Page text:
In January, the National Oceanic and Atmospheric Administration issued a press release breathlessly announcing that they (through some creative effort) were able to cobble together two additional ‘billion dollar disasters’ for 2011. If you think that identifying two additional billion-dollar weather disasters is big news worthy of a press release, then you might also conclude that locating 19 other billion-dollar disasters would be even bigger news. Well, you’d be wrong.
NOAA has quietly added 19 new disasters to their tally since 1980, apparently having discovered a quantity called inflation. The modification of their tally is (it seems) in response to a blog critique which was followed up by a Washington Post blogger. The new "billion dollar disaster" figure is at the top of this post, with the 19 new additions from NOAA in red.
NOAA has also added a new disclaimer to the webpage that hosts the list of disasters:
Caution should be used in interpreting any trends based on this graphic for a variety of reasons. For example, inflation has affected our ability to compare costs over time. The graphic now shows events that were reported to have less than a billion dollars in damage prior, but after adjusting for Consumer Price Index increases, they now exceed a billion in damages. There are nineteen new events as indicated by the shaded extensions of the bars. Continued assessment of these data are in process, as there are other factors as well that affect any rate of change interpretation. NCDC intends to include academic, federal, and private sector experts in such an assessment this year. Comparison of events for years closest to 2011 are most reliable.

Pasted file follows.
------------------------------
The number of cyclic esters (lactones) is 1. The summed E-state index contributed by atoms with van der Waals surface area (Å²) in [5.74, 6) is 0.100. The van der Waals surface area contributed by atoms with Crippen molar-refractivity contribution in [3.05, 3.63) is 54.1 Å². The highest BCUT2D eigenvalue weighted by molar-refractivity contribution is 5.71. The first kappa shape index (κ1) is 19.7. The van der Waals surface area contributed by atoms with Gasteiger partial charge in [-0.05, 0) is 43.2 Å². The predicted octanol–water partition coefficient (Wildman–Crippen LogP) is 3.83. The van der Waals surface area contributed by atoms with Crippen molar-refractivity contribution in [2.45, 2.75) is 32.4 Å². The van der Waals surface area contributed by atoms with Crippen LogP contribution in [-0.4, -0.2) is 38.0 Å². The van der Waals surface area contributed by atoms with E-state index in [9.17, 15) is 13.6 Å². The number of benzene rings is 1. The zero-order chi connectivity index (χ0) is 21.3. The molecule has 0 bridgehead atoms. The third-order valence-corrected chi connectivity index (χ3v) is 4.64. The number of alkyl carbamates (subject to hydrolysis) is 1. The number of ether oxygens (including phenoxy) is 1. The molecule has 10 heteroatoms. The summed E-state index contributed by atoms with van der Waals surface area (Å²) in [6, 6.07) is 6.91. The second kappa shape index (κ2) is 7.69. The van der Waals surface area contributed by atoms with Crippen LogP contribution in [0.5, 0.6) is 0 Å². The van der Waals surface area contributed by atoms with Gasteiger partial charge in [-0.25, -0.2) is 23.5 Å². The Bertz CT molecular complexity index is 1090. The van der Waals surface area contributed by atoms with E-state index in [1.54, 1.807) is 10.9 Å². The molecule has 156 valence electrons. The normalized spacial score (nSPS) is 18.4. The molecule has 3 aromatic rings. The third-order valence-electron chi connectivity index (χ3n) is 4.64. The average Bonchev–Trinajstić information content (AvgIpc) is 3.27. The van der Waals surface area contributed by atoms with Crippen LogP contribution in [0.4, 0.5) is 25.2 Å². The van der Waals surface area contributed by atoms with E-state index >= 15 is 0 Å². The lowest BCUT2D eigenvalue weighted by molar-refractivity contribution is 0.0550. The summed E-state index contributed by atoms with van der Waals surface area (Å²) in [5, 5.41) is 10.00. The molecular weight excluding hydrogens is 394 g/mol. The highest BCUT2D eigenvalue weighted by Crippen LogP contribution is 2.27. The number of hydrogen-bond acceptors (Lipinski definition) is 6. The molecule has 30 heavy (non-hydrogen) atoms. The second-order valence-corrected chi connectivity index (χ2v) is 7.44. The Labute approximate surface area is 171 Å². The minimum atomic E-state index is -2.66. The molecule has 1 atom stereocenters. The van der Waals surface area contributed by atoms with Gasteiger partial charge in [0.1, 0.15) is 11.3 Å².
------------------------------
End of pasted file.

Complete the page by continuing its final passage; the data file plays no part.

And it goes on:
An unvarnished translation would be—“This graph means virtually nothing.”
In addition to inflation, patterns of population growth, nature of economic development, accumulation of wealth all play a role in how extreme events distant in time would lead to economic impacts had they occurred with the same underlying societal conditions. (To understand why inflation is important but less so than other adjustments, compare the inflation-adjusted hurricane losses and normalized hurricane losses.) As I wrote in my initial post on this topic, for 1980 there are certainly four (and maybe five or more) other events that occurred in 1980 that would exceed a billion dollar threshold had they occurred in 2011. So by adding one event to 1980, NOAA has recognized the general problem, but has not come close to actually dealing with it.
In the end, it is nice to see NOAA acknowledge their mistaken methodology and propose an expert assessment of this topic later this year—a complete reanalysis of normalized disaster costs from 1980 to 2011 is a big job. Ultimately, the time for a federal science agency to get the science right is well before issuing breathless press releases. NOAA has dropped the ball on this one, as have virtually all of the media and bloggers who purport to care about science integrity.
Disclaimer: I am a Fellow of a NOAA cooperative institute at the University of Colorado and the Center where I work receives NOAA funding.
—Roger Pielke, Jr., is a professor of environmental studies at the Center for Science and Technology Policy Research at the University of Colorado at Boulder. This article first appeared in his blog, and is reprinted by permission.